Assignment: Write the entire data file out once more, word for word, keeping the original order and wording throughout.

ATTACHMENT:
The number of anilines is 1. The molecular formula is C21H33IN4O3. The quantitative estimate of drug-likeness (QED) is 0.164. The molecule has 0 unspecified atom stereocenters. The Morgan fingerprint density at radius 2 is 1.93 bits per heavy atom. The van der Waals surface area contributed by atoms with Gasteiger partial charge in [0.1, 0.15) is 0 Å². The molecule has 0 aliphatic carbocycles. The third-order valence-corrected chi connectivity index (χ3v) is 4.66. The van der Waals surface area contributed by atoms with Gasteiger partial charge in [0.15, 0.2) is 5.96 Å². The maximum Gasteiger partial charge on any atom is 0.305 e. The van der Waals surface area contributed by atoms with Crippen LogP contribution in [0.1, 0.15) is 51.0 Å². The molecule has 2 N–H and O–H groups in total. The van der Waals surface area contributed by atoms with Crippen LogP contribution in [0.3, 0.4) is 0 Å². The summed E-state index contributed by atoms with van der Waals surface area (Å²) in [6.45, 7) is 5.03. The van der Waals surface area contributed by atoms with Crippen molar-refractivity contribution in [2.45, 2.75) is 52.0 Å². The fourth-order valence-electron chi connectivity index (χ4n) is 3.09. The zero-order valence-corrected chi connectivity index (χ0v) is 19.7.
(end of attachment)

The number of anilines is 1. The molecular formula is C21H33IN4O3. The quantitative estimate of drug-likeness (QED) is 0.164. The molecule has 0 unspecified atom stereocenters. The Morgan fingerprint density at radius 2 is 1.93 bits per heavy atom. The van der Waals surface area contributed by atoms with Gasteiger partial charge in [0.1, 0.15) is 0 Å². The molecule has 0 aliphatic carbocycles. The third-order valence-corrected chi connectivity index (χ3v) is 4.66. The van der Waals surface area contributed by atoms with Gasteiger partial charge in [0.15, 0.2) is 5.96 Å². The maximum Gasteiger partial charge on any atom is 0.305 e. The van der Waals surface area contributed by atoms with Crippen LogP contribution in [0.1, 0.15) is 51.0 Å². The molecule has 2 N–H and O–H groups in total. The van der Waals surface area contributed by atoms with Crippen LogP contribution in [0.3, 0.4) is 0 Å². The summed E-state index contributed by atoms with van der Waals surface area (Å²) in [6.45, 7) is 5.03. The van der Waals surface area contributed by atoms with Crippen molar-refractivity contribution in [2.45, 2.75) is 52.0 Å². The fourth-order valence-electron chi connectivity index (χ4n) is 3.09. The zero-order valence-corrected chi connectivity index (χ0v) is 19.7.